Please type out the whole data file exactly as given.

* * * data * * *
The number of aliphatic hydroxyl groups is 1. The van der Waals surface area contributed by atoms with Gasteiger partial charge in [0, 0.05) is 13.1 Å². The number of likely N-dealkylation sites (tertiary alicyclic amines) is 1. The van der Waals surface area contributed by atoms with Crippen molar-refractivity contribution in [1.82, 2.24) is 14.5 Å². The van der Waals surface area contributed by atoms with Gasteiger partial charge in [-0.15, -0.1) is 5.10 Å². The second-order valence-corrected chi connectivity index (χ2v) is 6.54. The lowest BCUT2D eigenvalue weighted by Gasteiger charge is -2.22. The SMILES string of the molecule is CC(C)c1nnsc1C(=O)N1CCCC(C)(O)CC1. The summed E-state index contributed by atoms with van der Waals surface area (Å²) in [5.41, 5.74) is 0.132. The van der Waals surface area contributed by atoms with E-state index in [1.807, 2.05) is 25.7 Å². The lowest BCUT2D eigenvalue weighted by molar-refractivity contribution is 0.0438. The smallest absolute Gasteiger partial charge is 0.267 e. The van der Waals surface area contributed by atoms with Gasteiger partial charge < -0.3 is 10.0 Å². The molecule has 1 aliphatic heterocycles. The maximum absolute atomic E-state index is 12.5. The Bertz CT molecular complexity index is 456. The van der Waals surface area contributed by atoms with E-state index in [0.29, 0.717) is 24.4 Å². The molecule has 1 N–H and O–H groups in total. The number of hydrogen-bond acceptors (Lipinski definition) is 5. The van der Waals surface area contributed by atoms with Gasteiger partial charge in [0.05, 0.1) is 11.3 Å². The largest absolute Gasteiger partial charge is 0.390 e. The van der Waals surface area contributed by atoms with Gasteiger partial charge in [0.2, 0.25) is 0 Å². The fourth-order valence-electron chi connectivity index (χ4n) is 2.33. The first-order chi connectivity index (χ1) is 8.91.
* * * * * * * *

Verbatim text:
The number of aliphatic hydroxyl groups is 1. The van der Waals surface area contributed by atoms with Gasteiger partial charge in [0, 0.05) is 13.1 Å². The number of likely N-dealkylation sites (tertiary alicyclic amines) is 1. The van der Waals surface area contributed by atoms with Crippen molar-refractivity contribution in [1.82, 2.24) is 14.5 Å². The van der Waals surface area contributed by atoms with Gasteiger partial charge in [-0.15, -0.1) is 5.10 Å². The second-order valence-corrected chi connectivity index (χ2v) is 6.54. The lowest BCUT2D eigenvalue weighted by Gasteiger charge is -2.22. The SMILES string of the molecule is CC(C)c1nnsc1C(=O)N1CCCC(C)(O)CC1. The summed E-state index contributed by atoms with van der Waals surface area (Å²) in [5.41, 5.74) is 0.132. The van der Waals surface area contributed by atoms with E-state index in [1.807, 2.05) is 25.7 Å². The lowest BCUT2D eigenvalue weighted by molar-refractivity contribution is 0.0438. The smallest absolute Gasteiger partial charge is 0.267 e. The van der Waals surface area contributed by atoms with Gasteiger partial charge < -0.3 is 10.0 Å². The molecule has 1 aliphatic heterocycles. The maximum absolute atomic E-state index is 12.5. The Bertz CT molecular complexity index is 456. The van der Waals surface area contributed by atoms with E-state index in [0.29, 0.717) is 24.4 Å². The molecule has 1 N–H and O–H groups in total. The number of hydrogen-bond acceptors (Lipinski definition) is 5. The van der Waals surface area contributed by atoms with Gasteiger partial charge in [0.05, 0.1) is 11.3 Å². The largest absolute Gasteiger partial charge is 0.390 e. The van der Waals surface area contributed by atoms with Gasteiger partial charge in [0.2, 0.25) is 0 Å². The fourth-order valence-electron chi connectivity index (χ4n) is 2.33. The first-order chi connectivity index (χ1) is 8.91.